Later, the Forest Conservation Act, 1980 and the Forest Rights Act, 2006 were both invoked in denial of permission to mine bauxite in the Niyamgiri hills Odisha. This case, a decade ago, saw a rare unity of forest or wildlife advocates and those invoking adivasi rights. The elephant was also a beneficiary as the area was proposed as a reserve for the species.

But these cases are few and far between. The outcry over the elephant in Wayanad is not matched by that over the green signal to ecologically-damaging projects. The Chiria mines in the sal forests of Saranda, Jharkhand and the Hubli-Ankola railway line in Karnataka’s Western Ghats are cases in point. This unmaking of the landscape has been enabled by the making of the advisory committees on forests, wildlife and environment into mere rubber stamps. The cost for future generations, not to mention other species, will be incalculable.

It is not as if mines or rail lines must be halted per se. Far from that, it is that critical ecological zones that sustain rare fauna and flora can be maintained by realignment and planning. The headlong rush for growth at all costs was indeed the sine qua non of the early years after Independence. But due to middle-class and grass-roots pressures, India put in place checks and balances that are now coming undone, most so in the last decade or so.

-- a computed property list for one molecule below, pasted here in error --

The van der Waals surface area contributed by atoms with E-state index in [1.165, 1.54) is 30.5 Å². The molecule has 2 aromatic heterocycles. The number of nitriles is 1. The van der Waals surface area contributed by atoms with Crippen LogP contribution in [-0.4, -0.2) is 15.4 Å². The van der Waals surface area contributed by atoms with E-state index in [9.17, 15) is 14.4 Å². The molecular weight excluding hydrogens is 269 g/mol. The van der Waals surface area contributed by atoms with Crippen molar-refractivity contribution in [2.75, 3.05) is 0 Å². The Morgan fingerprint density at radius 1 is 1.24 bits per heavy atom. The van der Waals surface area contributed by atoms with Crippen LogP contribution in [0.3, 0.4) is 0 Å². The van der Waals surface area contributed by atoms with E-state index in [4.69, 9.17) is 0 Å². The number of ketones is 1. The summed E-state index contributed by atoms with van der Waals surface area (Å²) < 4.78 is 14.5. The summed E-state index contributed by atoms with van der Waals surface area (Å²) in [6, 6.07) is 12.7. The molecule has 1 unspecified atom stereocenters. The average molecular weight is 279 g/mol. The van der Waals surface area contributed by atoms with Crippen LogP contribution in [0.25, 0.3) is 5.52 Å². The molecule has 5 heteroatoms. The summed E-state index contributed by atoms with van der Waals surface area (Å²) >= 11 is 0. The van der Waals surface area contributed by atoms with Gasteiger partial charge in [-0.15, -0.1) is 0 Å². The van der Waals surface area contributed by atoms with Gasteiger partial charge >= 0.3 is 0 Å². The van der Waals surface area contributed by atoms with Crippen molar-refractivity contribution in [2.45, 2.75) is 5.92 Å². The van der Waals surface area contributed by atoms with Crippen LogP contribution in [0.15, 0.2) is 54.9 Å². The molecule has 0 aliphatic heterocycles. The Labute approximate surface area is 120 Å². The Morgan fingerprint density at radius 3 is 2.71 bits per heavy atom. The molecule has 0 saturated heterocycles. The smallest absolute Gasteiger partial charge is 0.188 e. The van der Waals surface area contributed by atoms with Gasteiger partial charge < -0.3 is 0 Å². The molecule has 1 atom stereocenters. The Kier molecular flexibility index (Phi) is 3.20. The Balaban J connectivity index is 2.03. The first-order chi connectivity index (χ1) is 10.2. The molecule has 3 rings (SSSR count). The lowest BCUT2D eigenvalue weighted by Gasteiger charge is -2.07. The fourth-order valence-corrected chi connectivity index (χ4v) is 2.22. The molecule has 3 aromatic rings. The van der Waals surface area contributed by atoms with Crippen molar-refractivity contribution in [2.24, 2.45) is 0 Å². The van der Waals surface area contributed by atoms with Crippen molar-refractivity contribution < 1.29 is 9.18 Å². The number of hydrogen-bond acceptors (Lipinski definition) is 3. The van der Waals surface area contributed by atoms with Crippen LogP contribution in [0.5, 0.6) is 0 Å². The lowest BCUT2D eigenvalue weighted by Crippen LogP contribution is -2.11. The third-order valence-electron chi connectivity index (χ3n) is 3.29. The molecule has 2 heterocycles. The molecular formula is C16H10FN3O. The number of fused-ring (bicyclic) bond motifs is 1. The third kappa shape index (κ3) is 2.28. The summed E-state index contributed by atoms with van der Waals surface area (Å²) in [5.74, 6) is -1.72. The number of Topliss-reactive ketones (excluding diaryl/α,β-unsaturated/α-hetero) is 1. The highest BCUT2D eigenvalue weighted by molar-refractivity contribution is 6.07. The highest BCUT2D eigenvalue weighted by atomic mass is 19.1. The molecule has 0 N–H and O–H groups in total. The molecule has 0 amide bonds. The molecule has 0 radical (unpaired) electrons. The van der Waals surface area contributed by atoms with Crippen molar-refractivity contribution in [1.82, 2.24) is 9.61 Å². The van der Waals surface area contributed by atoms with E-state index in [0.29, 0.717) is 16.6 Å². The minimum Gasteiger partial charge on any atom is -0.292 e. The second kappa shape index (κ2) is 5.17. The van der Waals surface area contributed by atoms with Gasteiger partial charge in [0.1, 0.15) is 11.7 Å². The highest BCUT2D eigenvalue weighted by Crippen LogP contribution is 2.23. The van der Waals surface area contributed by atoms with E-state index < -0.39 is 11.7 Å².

To return to the elephant, cohabitation is a fact of life for many in rural and even small-town India. There now needs to be a fresher, larger approach to facilitate cohabitation where possible. This can only be done if those who farm, fish, herd or hunt are not asked to simply bear the cost of the loss to life, stock or crops. A range of innovative schemes has been attempted, but these need to be upscaled and funded. More important, there need to be long-term, locally relevant methods that account for both biology and the human dimension. India has the scientific wherewithal as well as the local elected bodies and the resources to craft such approaches.

The mosaic of life is vital not just for elephants or cultivators but also for the larger interest of keeping the land habitable and safe. The Covid-19 saga, much like the Ebola outbreak earlier, is a wake-up call to a new and more respectful compact with the natural world. If there is a time to act, it is now. The tragic event in Kerala and other such deaths, be they of animals or humans, require all the will we can muster.

The author teaches History and Environmental Studies at Ashoka University and was chair of the Elephant Task Force 2010